I do remember a few times where I donated to funds for people’s medical expenses, though. One in particular stands out: There was a 6-month-old baby boy who was suffering from a very serious illness. A local newspaper ran an article about him and his family, and their efforts to save his life. I don’t remember his name or what his illness was, which is said because I wish I could… But I saw that adorable little face on the front page of the paper, and I knew I needed to help him. So I donated to his medical fund. This was several years ago (maybe even when I was in high school… more than 10 years ago??), and it’s not the same as hugging a stranger. But I know I did it because it felt like the right thing to do, to help save this little boy.

    Mine should be up in a couple hours. I’ll be offline and asleep by then, but I’m going to promote it on the social media wavelengths once I’m up for the day. 😉

    Reply
    1. Sara Litchfield Post author

      Sara! Thank you so much for reading and sharing!

      It was me – a week ago, when I was in less than a jolly place. Funny timing hey what with all this going on – I knew inspiration for the post would strike from somewhere! And it was unexpected and unsought for, but it just made me feel better – having someone with no reason to care for you show that they care. I hope that I can do the same for someone. It was crazy that just before I published, I read Dani’s post, linked at the bottom, about someone on the opposite side of it all.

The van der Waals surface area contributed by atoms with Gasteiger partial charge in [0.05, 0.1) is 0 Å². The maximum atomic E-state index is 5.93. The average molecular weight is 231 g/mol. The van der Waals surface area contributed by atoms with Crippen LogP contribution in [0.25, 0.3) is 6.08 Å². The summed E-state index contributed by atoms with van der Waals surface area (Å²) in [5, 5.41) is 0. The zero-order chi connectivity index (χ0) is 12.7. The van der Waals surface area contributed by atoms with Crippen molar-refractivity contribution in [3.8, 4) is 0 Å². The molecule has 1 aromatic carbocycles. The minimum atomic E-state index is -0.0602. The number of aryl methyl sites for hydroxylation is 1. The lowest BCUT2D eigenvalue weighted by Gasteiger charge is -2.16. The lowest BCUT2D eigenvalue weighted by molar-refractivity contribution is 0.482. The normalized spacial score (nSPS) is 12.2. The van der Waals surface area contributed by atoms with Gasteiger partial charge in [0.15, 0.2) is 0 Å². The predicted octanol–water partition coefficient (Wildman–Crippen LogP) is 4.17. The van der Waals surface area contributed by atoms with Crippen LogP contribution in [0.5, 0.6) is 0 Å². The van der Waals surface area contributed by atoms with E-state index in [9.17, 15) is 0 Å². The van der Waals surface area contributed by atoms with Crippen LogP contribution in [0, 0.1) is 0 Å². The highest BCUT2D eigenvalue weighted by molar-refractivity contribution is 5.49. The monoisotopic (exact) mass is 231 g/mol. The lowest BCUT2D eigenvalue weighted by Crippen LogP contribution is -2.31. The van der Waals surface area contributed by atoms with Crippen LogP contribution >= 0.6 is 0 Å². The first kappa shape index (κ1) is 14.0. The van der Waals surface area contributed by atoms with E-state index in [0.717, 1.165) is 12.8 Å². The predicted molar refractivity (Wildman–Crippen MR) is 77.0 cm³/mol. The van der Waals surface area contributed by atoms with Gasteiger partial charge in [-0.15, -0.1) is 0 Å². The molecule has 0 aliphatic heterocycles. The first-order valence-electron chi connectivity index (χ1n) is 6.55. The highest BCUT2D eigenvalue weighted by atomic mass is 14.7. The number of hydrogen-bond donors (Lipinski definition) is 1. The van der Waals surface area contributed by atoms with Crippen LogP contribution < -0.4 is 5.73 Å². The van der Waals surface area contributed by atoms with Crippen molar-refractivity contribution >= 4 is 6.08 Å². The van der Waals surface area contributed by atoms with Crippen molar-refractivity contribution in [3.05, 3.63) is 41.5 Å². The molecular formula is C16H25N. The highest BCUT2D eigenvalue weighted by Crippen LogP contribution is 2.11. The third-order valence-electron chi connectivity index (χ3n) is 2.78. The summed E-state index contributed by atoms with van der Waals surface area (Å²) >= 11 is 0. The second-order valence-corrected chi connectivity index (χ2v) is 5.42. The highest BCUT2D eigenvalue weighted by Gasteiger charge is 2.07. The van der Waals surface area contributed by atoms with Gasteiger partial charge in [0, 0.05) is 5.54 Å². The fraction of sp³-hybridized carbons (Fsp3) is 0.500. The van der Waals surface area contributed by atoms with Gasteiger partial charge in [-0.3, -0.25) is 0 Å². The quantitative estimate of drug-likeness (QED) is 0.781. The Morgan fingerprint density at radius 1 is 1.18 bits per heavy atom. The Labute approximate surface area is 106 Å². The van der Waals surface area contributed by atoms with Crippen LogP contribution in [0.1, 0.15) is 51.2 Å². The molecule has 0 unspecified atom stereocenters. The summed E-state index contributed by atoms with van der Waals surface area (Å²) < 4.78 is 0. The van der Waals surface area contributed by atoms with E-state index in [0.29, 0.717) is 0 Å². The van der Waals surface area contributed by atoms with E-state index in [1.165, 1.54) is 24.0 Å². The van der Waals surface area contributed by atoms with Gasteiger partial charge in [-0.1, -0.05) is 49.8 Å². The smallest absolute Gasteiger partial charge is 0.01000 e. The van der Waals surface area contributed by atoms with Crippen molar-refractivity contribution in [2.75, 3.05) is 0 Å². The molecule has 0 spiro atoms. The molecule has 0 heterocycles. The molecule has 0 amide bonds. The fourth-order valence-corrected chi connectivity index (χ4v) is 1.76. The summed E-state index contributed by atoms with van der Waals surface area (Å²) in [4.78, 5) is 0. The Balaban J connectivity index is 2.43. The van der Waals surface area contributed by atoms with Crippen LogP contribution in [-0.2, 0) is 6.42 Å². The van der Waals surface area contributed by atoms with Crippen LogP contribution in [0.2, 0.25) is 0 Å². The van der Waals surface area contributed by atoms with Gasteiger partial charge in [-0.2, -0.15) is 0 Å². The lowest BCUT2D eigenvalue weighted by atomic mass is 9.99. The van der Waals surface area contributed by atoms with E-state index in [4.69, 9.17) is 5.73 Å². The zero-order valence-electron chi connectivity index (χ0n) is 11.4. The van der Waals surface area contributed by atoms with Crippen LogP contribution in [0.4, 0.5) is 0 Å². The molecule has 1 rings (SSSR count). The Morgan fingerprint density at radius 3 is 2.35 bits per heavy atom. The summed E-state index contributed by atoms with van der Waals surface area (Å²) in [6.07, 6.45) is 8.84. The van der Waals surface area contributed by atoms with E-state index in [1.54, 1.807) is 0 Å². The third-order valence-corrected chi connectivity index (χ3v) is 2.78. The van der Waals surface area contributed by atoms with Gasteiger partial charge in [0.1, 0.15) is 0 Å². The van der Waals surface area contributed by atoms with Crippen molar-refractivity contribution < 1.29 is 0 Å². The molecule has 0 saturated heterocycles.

That’s beautiful what you did for the wee baby – it doesn’t have to be a hug, just human gestures – big and small – sometimes remind us that this world is full of beautiful people who care.

      Looking forward to your post!

      Reply
    1. Sara Litchfield Post author

      Yes, I think the great thing is that this whole thing isn’t going to stop at the 20th – this whole exercise has made me go into every day just more aware…

      Reply
  4. TJLubrano

    Hello! I just read Dani’s post (she’s a good friend of mine) and I was SO curious about the other side. Thank you so much for sharing and what a wonderful coincidence that you saw her piece before you published yours. 🙂

    Reply
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  6. Lisa @ The Meaning of Me

    In teaching my daughter about compassion and more in life, I always ask her to recall how she felt when someone hurt her, or when she was sad about something, etc. Calling upon our own experience to help us perceive how another might be feeling is crucial – it’s how we develop that empathetic spirit.

    Reply
    1. Sara Litchfield Post author

      That’s lovely, and so true – I think it’s wonderful that you stress that to your daughter, so that she grows with that point of reference in mind.

      Reply